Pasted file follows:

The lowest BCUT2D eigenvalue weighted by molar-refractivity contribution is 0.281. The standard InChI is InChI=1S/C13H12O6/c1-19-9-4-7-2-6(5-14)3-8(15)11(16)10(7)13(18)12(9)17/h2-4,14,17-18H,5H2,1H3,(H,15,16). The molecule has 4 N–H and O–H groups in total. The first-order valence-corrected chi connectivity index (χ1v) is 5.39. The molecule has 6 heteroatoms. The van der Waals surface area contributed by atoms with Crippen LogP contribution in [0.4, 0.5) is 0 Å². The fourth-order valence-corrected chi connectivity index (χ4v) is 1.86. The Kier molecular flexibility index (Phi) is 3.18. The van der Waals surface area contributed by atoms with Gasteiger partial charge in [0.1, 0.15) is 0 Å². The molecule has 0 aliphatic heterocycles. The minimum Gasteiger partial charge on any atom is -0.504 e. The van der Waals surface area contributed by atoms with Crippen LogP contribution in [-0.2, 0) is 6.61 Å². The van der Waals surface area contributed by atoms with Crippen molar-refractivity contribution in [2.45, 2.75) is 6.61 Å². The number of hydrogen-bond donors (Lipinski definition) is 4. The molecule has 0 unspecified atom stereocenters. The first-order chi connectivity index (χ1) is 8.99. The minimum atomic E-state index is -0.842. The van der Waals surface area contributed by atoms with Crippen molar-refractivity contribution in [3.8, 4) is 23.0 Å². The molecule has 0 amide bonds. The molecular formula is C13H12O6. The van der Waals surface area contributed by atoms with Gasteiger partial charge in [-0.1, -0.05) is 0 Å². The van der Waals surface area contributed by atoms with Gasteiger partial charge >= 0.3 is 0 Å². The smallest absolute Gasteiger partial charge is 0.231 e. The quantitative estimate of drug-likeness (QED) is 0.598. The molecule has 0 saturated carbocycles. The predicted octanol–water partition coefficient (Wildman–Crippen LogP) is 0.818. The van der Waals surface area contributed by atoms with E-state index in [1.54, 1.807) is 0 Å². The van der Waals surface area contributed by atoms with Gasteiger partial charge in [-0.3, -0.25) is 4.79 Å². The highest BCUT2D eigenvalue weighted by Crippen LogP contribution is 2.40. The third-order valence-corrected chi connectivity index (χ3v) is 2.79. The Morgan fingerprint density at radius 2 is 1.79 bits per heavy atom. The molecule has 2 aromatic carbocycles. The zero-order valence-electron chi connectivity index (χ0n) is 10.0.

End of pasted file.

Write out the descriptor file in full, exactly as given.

The lowest BCUT2D eigenvalue weighted by molar-refractivity contribution is 0.281. The standard InChI is InChI=1S/C13H12O6/c1-19-9-4-7-2-6(5-14)3-8(15)11(16)10(7)13(18)12(9)17/h2-4,14,17-18H,5H2,1H3,(H,15,16). The molecule has 4 N–H and O–H groups in total. The first-order valence-corrected chi connectivity index (χ1v) is 5.39. The molecule has 6 heteroatoms. The van der Waals surface area contributed by atoms with Crippen LogP contribution in [0.4, 0.5) is 0 Å². The fourth-order valence-corrected chi connectivity index (χ4v) is 1.86. The Kier molecular flexibility index (Phi) is 3.18. The van der Waals surface area contributed by atoms with Gasteiger partial charge in [0.1, 0.15) is 0 Å². The molecule has 0 aliphatic heterocycles. The minimum Gasteiger partial charge on any atom is -0.504 e. The van der Waals surface area contributed by atoms with Crippen LogP contribution in [-0.2, 0) is 6.61 Å². The van der Waals surface area contributed by atoms with Crippen molar-refractivity contribution in [2.45, 2.75) is 6.61 Å². The number of hydrogen-bond donors (Lipinski definition) is 4. The molecule has 0 unspecified atom stereocenters. The first-order chi connectivity index (χ1) is 8.99. The minimum atomic E-state index is -0.842. The van der Waals surface area contributed by atoms with Crippen molar-refractivity contribution in [3.8, 4) is 23.0 Å². The molecule has 0 amide bonds. The molecular formula is C13H12O6. The van der Waals surface area contributed by atoms with Gasteiger partial charge in [-0.1, -0.05) is 0 Å². The van der Waals surface area contributed by atoms with Gasteiger partial charge >= 0.3 is 0 Å². The smallest absolute Gasteiger partial charge is 0.231 e. The quantitative estimate of drug-likeness (QED) is 0.598. The molecule has 0 saturated carbocycles. The predicted octanol–water partition coefficient (Wildman–Crippen LogP) is 0.818. The van der Waals surface area contributed by atoms with E-state index in [1.54, 1.807) is 0 Å². The van der Waals surface area contributed by atoms with Gasteiger partial charge in [-0.3, -0.25) is 4.79 Å². The highest BCUT2D eigenvalue weighted by Crippen LogP contribution is 2.40. The third-order valence-corrected chi connectivity index (χ3v) is 2.79. The Morgan fingerprint density at radius 2 is 1.79 bits per heavy atom. The molecule has 2 aromatic carbocycles. The zero-order valence-electron chi connectivity index (χ0n) is 10.0.